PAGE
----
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Ryan Reynolds and Blake Lively donate $1M to Chicago non-profit that helps children separated from family at border

‘We’ve realized we have to do everything possible to foster more compassion and empathy in this world,’ the couple said.

Blake Lively and Ryan Reynolds
Blake Lively and Ryan Reynolds have donated $1 million to a Chicago non-profit dedicated to helping children separated from their families by U.S. immigration authorities.
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Blake Lively and Ryan Reynolds have donated $1 million to a Chicago non-profit dedicated to helping children separated from their families by U.S. immigration authorities, the organization announced Wednesday.

Young Center for Immigrant Children’s Rights announced the donation a little more than a year after another famous married couple — George and Amal Clooney — donated $100,000 to the group at a time when public fury over family separation policies under the administration of President Donald Trump spiked.

The Young Center, 2245 S. Michigan Ave., is the only organization in the country the U.S. government taps to act as advocates for children being separated at the border from their parents.

The donation by Lively and Reynolds will create the Waymaker Fund for Immigrant Children. It will provide essential financial support to the Young Center’s Child Advocate program and ensure that attorneys, social workers and volunteers defend the rights and best interests of immigrant children who migrate to the United States by themselves or who have been forcibly taken from their parents.

Maria Woltjen, who runs the Young Center, said she met with Lively and Reynolds at their Manhattan home Aug. 9 to discuss the donation.

“It was really special,” she said. “They were very kind and humble and down to earth and it meant so much to us. We spent about an hour with them and they really wanted to know what was happening right now with kids at the border,” Woltjen said.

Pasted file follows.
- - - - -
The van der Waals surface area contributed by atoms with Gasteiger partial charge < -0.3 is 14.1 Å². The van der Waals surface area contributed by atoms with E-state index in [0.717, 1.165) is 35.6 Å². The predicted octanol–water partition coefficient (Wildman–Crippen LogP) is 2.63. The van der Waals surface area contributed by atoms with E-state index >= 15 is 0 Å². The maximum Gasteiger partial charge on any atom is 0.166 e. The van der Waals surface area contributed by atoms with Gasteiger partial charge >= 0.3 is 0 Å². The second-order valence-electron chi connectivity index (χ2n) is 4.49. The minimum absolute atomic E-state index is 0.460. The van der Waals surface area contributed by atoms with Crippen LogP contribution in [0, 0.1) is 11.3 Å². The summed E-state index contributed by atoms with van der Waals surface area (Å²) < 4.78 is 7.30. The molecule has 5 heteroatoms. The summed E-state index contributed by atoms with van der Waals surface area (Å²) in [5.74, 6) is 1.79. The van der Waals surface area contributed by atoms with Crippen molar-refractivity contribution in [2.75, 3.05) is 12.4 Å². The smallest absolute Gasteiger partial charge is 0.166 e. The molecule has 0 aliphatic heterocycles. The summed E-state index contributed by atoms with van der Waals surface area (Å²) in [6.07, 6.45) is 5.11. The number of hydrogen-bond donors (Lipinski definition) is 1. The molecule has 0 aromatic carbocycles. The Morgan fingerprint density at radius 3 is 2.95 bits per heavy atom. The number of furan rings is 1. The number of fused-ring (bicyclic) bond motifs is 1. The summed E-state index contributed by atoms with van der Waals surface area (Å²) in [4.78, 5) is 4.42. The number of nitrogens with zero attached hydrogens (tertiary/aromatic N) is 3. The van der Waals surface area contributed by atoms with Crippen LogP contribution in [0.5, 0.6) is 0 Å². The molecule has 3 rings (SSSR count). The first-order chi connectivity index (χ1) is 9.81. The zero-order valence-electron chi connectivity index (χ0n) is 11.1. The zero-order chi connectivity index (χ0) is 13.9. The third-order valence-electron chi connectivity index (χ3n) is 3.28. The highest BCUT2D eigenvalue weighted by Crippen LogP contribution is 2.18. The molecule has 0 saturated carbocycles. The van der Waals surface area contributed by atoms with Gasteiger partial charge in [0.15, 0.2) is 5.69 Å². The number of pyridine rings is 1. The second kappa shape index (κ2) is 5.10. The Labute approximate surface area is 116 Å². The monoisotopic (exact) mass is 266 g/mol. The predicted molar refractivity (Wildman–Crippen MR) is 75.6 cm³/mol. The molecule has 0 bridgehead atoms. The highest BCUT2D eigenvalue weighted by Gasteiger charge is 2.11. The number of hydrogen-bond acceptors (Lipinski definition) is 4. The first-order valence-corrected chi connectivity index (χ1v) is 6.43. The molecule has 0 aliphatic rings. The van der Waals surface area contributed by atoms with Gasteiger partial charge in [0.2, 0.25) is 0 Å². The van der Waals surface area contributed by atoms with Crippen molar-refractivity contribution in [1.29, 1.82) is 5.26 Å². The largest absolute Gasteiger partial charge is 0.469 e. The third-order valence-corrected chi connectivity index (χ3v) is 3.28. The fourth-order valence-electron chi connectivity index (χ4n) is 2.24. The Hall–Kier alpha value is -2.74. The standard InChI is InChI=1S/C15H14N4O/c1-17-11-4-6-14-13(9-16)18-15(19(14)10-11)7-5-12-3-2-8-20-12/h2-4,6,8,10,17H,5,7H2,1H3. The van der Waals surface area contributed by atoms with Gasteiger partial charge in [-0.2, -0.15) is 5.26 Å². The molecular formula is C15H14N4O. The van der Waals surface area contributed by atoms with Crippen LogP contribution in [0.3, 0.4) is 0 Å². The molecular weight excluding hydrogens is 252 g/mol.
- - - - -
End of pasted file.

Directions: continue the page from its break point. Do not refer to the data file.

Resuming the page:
“And, of course, the government is still separating kids,” she said.

The separations are not the blanket variety as they were last year under Trump’s “zero tolerance” policy — but are carried out for reasons that often don’t hold up under scrutiny.

“For instance, the separations are often due to allegations of criminal charges,” she said. “But then we do some digging and find out what the parents are allegedly charged with and in almost all cases the allegations have nothing to do with child welfare. ... In one of our cases it was for a lot of parking tickets.”

The money — which represents about an eighth of the non-profit’s budget next year — will also be used to help fight the Trump administration’s attacks on immigrant children’s rights and advocate for an immigration system that recognizes children’s unique needs, Woltjen said.

The donation was accompanied by a separate $1 million dollar gift by Lively and Reynolds to the NAACP Legal Defense and Educational Fund, Inc.

“We’re blown away by the NAACP Legal Defense and Educational Fund, and the Young Center’s commitment to not only justice and democracy, but humanity,” Lively and Reynolds said in a news release issued by the Young Center.

“Over the last few years, our perspective has grown and we’ve realized we have to do everything possible to foster more compassion and empathy in this world. History’s being written right now. We’re grateful to give back to organizations who give voice to so many.”